May 18, 1997 |
Guerrillas from Laurent Kabila's rebel army marched triumphantly into this sprawling capital Saturday and quickly moved to take control of the city and the country, effectively ending a seven-month civil war in Africa's third-largest nation. A beaming Kabila told reporters at rebel headquarters in the southeastern city of Lubumbashi that he was assuming power immediately as the head of state of Zaire, which he called the Democratic Republic of Congo.
May 17, 1997 |
After more than three decades of ruthless and corrupt rule, President Mobutu Sese Seko fled with members of his family and key aides early Friday, apparently relinquishing power before an expected takeover of this nervous capital by advancing rebel soldiers. Africa's longest-serving despot was chauffeured from his palace shortly after dawn in a small car, rather than his usual stretch limousine, in a heavily guarded motorcade of about 10 vehicles, witnesses said.
November 3, 1996 |
Fearful of growing chaos and a widening war, the United Nations safely evacuated the last international aid workers from this embattled city Saturday after bands of rebel fighters backed by Rwandan government soldiers routed the Zairian army and captured the key border enclave. The fall of Goma, and the emergency withdrawal of about 130 terrified expatriates by road to nearby Rwanda, mean that no U.N.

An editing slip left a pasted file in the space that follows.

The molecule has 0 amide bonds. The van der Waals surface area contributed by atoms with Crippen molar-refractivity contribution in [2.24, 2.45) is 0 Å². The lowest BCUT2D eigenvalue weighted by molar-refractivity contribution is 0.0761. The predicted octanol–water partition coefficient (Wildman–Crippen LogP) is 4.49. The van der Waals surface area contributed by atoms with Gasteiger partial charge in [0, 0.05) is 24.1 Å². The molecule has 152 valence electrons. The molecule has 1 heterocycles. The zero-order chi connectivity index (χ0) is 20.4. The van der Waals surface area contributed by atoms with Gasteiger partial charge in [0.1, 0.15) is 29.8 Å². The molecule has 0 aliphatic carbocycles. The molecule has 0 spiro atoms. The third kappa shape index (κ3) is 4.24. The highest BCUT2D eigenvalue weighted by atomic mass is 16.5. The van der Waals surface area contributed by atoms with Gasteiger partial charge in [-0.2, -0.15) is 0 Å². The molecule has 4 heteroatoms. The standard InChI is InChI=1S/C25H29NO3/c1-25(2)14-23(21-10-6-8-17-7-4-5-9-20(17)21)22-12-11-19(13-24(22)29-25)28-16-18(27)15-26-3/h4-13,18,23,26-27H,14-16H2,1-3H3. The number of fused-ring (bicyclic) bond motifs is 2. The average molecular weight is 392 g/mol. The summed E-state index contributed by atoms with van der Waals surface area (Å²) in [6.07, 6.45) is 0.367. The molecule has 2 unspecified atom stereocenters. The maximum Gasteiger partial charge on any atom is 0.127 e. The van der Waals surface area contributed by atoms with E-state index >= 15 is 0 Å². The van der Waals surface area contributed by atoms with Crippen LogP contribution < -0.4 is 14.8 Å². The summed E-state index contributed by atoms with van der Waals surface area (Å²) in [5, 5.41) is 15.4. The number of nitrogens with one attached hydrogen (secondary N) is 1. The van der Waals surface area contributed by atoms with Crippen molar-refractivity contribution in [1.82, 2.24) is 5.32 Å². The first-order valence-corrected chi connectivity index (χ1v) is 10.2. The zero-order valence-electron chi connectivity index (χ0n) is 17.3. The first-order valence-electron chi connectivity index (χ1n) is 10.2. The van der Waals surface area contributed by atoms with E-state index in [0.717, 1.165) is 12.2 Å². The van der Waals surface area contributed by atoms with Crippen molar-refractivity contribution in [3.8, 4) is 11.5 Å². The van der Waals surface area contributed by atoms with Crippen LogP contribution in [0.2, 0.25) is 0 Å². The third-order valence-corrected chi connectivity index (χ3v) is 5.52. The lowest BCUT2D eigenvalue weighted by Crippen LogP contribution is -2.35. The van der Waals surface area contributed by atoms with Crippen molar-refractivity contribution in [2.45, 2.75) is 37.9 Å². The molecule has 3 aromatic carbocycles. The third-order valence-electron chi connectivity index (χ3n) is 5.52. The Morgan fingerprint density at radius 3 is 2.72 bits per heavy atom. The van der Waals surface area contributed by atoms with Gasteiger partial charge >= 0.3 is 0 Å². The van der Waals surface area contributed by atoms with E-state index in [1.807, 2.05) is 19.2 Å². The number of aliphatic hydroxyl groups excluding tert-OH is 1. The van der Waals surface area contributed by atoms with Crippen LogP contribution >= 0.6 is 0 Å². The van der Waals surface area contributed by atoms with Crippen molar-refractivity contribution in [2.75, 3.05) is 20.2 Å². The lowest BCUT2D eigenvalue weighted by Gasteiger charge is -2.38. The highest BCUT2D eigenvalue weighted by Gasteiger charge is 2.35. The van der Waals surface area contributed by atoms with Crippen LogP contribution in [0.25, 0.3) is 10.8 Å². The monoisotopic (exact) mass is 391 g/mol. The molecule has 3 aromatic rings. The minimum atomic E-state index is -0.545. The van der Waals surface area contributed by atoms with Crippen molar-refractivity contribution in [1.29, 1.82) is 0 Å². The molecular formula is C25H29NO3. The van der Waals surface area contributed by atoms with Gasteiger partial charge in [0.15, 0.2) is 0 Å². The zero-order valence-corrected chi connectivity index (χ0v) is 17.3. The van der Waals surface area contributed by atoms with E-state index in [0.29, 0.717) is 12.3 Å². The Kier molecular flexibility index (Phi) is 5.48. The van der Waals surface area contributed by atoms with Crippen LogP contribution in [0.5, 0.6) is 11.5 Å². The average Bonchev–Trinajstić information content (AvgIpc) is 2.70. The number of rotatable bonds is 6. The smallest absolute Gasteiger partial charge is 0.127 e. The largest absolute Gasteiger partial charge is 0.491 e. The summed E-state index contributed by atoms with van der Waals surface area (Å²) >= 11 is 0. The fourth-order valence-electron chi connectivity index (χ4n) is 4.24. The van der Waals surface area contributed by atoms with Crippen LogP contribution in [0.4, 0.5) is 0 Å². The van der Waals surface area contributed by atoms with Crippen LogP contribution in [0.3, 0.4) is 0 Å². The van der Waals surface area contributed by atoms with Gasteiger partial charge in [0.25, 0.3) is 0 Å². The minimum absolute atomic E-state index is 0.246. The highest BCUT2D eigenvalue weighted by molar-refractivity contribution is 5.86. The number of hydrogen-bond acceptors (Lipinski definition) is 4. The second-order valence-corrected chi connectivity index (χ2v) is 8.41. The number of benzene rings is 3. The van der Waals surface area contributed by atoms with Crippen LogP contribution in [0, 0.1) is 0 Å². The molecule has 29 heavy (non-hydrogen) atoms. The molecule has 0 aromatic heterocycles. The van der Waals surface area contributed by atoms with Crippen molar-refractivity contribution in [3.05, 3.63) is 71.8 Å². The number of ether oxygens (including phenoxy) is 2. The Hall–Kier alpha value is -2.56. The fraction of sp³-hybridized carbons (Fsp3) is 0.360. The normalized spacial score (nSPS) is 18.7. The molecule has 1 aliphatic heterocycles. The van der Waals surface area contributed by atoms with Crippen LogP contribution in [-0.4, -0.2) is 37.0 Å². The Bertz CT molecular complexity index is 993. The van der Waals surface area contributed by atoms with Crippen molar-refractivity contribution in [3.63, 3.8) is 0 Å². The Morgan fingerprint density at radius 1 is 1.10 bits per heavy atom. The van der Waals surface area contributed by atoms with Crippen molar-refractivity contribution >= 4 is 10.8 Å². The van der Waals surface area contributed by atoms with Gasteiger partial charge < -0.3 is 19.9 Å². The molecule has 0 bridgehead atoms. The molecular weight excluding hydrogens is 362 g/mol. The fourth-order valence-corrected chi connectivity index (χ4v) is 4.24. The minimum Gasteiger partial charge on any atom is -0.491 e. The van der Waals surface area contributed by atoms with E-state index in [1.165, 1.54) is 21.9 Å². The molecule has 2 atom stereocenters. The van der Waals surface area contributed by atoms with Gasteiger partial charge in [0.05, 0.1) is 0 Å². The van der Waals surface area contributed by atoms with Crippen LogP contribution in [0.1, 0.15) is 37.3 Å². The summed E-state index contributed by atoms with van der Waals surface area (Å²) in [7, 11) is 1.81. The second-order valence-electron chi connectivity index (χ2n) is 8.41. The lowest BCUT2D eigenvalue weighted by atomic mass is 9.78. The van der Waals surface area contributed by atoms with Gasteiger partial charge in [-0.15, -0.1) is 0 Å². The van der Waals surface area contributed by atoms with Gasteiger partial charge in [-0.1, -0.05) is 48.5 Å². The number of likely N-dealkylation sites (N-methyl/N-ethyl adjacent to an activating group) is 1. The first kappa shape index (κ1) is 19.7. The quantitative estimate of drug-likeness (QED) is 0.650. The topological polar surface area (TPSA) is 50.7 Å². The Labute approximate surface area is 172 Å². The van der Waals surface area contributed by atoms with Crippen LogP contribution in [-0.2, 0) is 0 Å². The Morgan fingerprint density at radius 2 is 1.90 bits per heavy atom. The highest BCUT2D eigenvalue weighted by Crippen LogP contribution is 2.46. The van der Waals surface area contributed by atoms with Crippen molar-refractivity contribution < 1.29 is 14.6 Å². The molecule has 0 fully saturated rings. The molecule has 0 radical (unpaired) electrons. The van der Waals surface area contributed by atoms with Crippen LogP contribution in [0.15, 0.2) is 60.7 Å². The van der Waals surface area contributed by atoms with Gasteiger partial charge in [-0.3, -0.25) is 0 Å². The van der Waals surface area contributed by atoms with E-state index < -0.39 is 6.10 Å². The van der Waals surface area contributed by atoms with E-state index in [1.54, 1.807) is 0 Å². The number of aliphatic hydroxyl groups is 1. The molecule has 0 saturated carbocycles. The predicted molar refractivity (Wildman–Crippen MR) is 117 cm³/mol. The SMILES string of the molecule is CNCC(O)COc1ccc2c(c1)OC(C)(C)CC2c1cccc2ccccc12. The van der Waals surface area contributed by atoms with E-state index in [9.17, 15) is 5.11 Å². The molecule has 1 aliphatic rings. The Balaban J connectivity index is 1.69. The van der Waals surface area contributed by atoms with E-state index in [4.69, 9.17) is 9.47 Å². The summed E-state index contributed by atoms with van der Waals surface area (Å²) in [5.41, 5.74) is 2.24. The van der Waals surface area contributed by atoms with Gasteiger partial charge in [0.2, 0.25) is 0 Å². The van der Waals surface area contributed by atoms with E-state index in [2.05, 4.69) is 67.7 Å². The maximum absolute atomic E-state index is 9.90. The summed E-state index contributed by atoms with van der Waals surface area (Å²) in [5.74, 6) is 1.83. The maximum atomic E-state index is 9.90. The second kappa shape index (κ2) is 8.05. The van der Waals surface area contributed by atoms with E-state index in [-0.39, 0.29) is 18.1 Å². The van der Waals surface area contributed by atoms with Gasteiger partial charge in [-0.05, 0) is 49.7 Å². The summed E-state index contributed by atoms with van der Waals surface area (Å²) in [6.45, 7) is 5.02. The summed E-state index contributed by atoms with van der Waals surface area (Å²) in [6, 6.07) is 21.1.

June 6, 1997 |
Backing down from earlier assertions that it had nothing to do with alleged massacres of Rwandan refugees, Congo's government now acknowledges that some may have been killed in cross-fire during the recent civil war. President Laurent Kabila's government is hoping that the admission, while far from an acknowledgment that his forces committed atrocities, is enough to secure aid for his ravaged land during a visit today by envoy Bill Richardson, U.S. ambassador to the United Nations.
June 9, 1997 |
Foreigners fleeing fighting in the capital, Brazzaville, said a private militia had gained the upper hand after four days of street clashes with government forces. What began as an attempt by government forces to disarm members of the 5,000-strong militia had evolved into anarchy and a full-scale battle for control of the city, the witnesses said. In Washington, the State Department ordered the departure from Brazzaville of all nonessential U.S.
February 17, 1997 |
Rebel leader Laurent Kabila, responding to a plea from the United Nations, agreed to delay a threatened attack on the nation's largest refugee camp. Kabila had threatened to assault the Tingi-Tingi camp, which is on the rebels' northern front, this week unless the Office of the U.N. High Commissioner for Refugees drove out Rwandans he says are armed by the Zairian government.